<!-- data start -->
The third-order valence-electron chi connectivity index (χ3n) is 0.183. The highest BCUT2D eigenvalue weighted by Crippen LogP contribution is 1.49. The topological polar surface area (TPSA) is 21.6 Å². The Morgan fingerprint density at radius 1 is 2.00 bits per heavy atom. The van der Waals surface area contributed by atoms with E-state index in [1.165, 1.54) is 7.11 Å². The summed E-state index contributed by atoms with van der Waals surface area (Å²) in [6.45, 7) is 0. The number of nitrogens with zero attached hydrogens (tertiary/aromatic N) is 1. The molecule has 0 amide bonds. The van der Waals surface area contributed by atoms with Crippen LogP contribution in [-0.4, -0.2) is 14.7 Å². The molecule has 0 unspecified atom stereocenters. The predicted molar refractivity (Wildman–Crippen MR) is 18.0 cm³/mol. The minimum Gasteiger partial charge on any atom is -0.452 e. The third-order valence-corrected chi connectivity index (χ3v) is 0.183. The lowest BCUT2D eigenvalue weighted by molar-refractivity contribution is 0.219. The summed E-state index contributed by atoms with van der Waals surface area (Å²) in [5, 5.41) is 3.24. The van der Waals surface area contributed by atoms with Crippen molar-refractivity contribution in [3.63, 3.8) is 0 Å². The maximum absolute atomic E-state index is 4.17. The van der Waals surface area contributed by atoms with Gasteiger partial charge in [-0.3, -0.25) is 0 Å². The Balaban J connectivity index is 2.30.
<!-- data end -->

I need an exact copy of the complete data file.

The third-order valence-electron chi connectivity index (χ3n) is 0.183. The highest BCUT2D eigenvalue weighted by Crippen LogP contribution is 1.49. The topological polar surface area (TPSA) is 21.6 Å². The Morgan fingerprint density at radius 1 is 2.00 bits per heavy atom. The van der Waals surface area contributed by atoms with E-state index in [1.165, 1.54) is 7.11 Å². The summed E-state index contributed by atoms with van der Waals surface area (Å²) in [6.45, 7) is 0. The number of nitrogens with zero attached hydrogens (tertiary/aromatic N) is 1. The molecule has 0 amide bonds. The van der Waals surface area contributed by atoms with Crippen LogP contribution in [-0.4, -0.2) is 14.7 Å². The molecule has 0 unspecified atom stereocenters. The predicted molar refractivity (Wildman–Crippen MR) is 18.0 cm³/mol. The minimum Gasteiger partial charge on any atom is -0.452 e. The third-order valence-corrected chi connectivity index (χ3v) is 0.183. The lowest BCUT2D eigenvalue weighted by molar-refractivity contribution is 0.219. The summed E-state index contributed by atoms with van der Waals surface area (Å²) in [5, 5.41) is 3.24. The van der Waals surface area contributed by atoms with Crippen molar-refractivity contribution in [3.63, 3.8) is 0 Å². The maximum absolute atomic E-state index is 4.17. The van der Waals surface area contributed by atoms with Gasteiger partial charge in [-0.3, -0.25) is 0 Å². The Balaban J connectivity index is 2.30.